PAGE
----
If you've ever broken an arm or a leg, you know that when the cast finally comes off, your long-immobilized limb looks puny and doesn't have half the strength that it did pre-break. The reason for this is fairly obvious: When muscles don't get worked, they lose strength. But according to a new study, your brain also plays a role in muscle strength — both in gaining and losing it — and you may even be able to prevent a significant amount of strength loss with thoughts alone.
Researchers at the Ohio Musculoskeletal and Neurological Institute convinced 29 healthy volunteers to wear rigid elbow-to-finger casts for four weeks. Half of the group was told to do nothing, while the others were instructed to imagine they were contracting their immobilized wrist (as if they were pushing their hand really hard against a flat surface) for five seconds and then relaxing it for another five. These people weren't actually moving their wrists (they couldn't); they were simply imagining how it would feel if they were. They did this mental contract-relax regimen four times in a row, then rested for one minute. The volunteers repeated this sequence a total of 13 times per session, doing five sessions per week for four weeks straight.
When all of the participants' arms were freed from their casts after four weeks, everyone had lost strength in their wrist flexor muscle. However, the cast-wearers who did not do any mental exercises lost 45 percent of their strength, nearly double the group that imagined moving their wrists. Additionally, those who performed the mental exercises also regained voluntary activation — the nervous system's ability to fully activate the muscle — more quickly than the other group.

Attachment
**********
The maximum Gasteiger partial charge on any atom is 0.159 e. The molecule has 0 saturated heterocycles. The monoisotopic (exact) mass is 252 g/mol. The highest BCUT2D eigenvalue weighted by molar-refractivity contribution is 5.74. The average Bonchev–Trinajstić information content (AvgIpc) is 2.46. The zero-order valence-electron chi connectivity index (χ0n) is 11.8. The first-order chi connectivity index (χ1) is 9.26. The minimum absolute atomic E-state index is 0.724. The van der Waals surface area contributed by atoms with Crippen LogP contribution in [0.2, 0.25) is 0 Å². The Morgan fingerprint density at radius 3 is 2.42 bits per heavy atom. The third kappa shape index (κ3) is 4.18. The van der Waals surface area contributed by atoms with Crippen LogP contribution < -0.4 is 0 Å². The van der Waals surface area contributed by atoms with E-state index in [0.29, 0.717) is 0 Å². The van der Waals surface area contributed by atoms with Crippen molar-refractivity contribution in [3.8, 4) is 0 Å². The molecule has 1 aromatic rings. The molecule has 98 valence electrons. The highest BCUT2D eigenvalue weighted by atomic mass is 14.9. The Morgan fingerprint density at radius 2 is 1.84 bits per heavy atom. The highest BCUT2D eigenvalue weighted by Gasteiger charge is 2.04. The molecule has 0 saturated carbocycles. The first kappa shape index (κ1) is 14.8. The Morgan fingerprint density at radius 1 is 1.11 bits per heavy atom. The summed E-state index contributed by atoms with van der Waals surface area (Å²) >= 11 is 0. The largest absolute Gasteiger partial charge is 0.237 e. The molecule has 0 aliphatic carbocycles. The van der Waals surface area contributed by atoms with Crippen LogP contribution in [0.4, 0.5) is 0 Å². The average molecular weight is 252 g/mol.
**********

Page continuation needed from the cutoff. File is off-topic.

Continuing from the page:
"The nervous system controls muscles, so imagery helps maintain neural pathways and remember how to do a task effectively," says lead researcher Brian Clark. "Basically, imagery helps the brain remember how to activate the muscles. We see this all the time when people are learning a task, such as swinging baseball bat. They're usually not very good at it at first, but then they get progressively better." That improvement, he says, stems in part from the muscles getting physically stronger, but also because the brain and muscles have fallen into sync, and the muscles have essentially remembered how to properly swing the bat so that it connects with the ball.
Clark says many sports psychologists are already helping injured professional and college athletes to use mental imagery to attenuate strength loss. But before his study, no previous research had demonstrated just how effective this tactic could be.
He believes mental imagery should work to preserve strength in most any out-of-commission muscle, but it's important that you do it correctly. "There are different types of imagery," Clark says. "The differences are subtle, but they make a big difference in terms of which part of the brain is activated. What we're talking about here is not creating a picture of yourself doing the contracting and relaxing and then watching yourself from a third-person perspective. Rather, you must actually urge your body to perform these motions, without actually doing them, and try to feel what they would feel like. We had our volunteers practice these motions before their arms were put into casts, so one they were immobilized, their muscles would know what to do."
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